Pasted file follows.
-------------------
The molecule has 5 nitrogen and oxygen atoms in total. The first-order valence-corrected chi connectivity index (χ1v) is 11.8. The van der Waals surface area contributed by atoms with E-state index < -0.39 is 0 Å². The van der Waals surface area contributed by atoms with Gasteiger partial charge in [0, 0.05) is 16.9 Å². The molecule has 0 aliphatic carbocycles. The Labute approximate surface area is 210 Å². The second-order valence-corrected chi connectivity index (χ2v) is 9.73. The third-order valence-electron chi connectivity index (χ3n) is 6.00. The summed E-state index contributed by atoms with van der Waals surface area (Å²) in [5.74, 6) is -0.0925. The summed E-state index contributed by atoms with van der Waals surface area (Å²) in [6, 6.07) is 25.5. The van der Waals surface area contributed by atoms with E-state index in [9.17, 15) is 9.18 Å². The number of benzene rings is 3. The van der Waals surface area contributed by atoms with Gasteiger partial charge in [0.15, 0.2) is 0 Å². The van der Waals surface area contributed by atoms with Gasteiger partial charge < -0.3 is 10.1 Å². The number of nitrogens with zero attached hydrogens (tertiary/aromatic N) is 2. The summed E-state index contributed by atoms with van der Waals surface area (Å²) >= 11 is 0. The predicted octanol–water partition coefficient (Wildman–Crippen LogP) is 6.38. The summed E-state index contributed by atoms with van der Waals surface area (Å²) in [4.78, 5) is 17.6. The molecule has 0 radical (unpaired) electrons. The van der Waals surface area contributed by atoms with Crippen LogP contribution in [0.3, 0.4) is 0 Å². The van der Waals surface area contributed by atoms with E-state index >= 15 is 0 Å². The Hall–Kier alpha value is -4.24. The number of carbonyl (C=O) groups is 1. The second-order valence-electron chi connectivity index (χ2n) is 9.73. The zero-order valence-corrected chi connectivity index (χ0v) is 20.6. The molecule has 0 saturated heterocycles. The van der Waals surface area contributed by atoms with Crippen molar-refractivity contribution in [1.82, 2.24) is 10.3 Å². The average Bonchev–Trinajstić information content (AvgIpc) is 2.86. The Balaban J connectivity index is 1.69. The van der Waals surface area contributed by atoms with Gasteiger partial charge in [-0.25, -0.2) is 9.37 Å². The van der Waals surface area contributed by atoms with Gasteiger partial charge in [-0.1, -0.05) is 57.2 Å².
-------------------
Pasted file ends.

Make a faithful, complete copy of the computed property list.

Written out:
The molecule has 5 nitrogen and oxygen atoms in total. The first-order valence-corrected chi connectivity index (χ1v) is 11.8. The van der Waals surface area contributed by atoms with E-state index < -0.39 is 0 Å². The van der Waals surface area contributed by atoms with Gasteiger partial charge in [0, 0.05) is 16.9 Å². The molecule has 0 aliphatic carbocycles. The Labute approximate surface area is 210 Å². The second-order valence-corrected chi connectivity index (χ2v) is 9.73. The third-order valence-electron chi connectivity index (χ3n) is 6.00. The summed E-state index contributed by atoms with van der Waals surface area (Å²) in [5.74, 6) is -0.0925. The summed E-state index contributed by atoms with van der Waals surface area (Å²) in [6, 6.07) is 25.5. The van der Waals surface area contributed by atoms with E-state index in [9.17, 15) is 9.18 Å². The number of benzene rings is 3. The van der Waals surface area contributed by atoms with Gasteiger partial charge in [0.15, 0.2) is 0 Å². The van der Waals surface area contributed by atoms with Gasteiger partial charge < -0.3 is 10.1 Å². The number of nitrogens with zero attached hydrogens (tertiary/aromatic N) is 2. The summed E-state index contributed by atoms with van der Waals surface area (Å²) >= 11 is 0. The predicted octanol–water partition coefficient (Wildman–Crippen LogP) is 6.38. The summed E-state index contributed by atoms with van der Waals surface area (Å²) in [4.78, 5) is 17.6. The molecule has 0 radical (unpaired) electrons. The van der Waals surface area contributed by atoms with Crippen LogP contribution in [0.3, 0.4) is 0 Å². The van der Waals surface area contributed by atoms with E-state index >= 15 is 0 Å². The Hall–Kier alpha value is -4.24. The number of carbonyl (C=O) groups is 1. The second-order valence-electron chi connectivity index (χ2n) is 9.73. The zero-order valence-corrected chi connectivity index (χ0v) is 20.6. The molecule has 0 saturated heterocycles. The van der Waals surface area contributed by atoms with Crippen molar-refractivity contribution in [1.82, 2.24) is 10.3 Å². The average Bonchev–Trinajstić information content (AvgIpc) is 2.86. The Balaban J connectivity index is 1.69. The van der Waals surface area contributed by atoms with Gasteiger partial charge in [-0.25, -0.2) is 9.37 Å². The van der Waals surface area contributed by atoms with Gasteiger partial charge in [-0.1, -0.05) is 57.2 Å².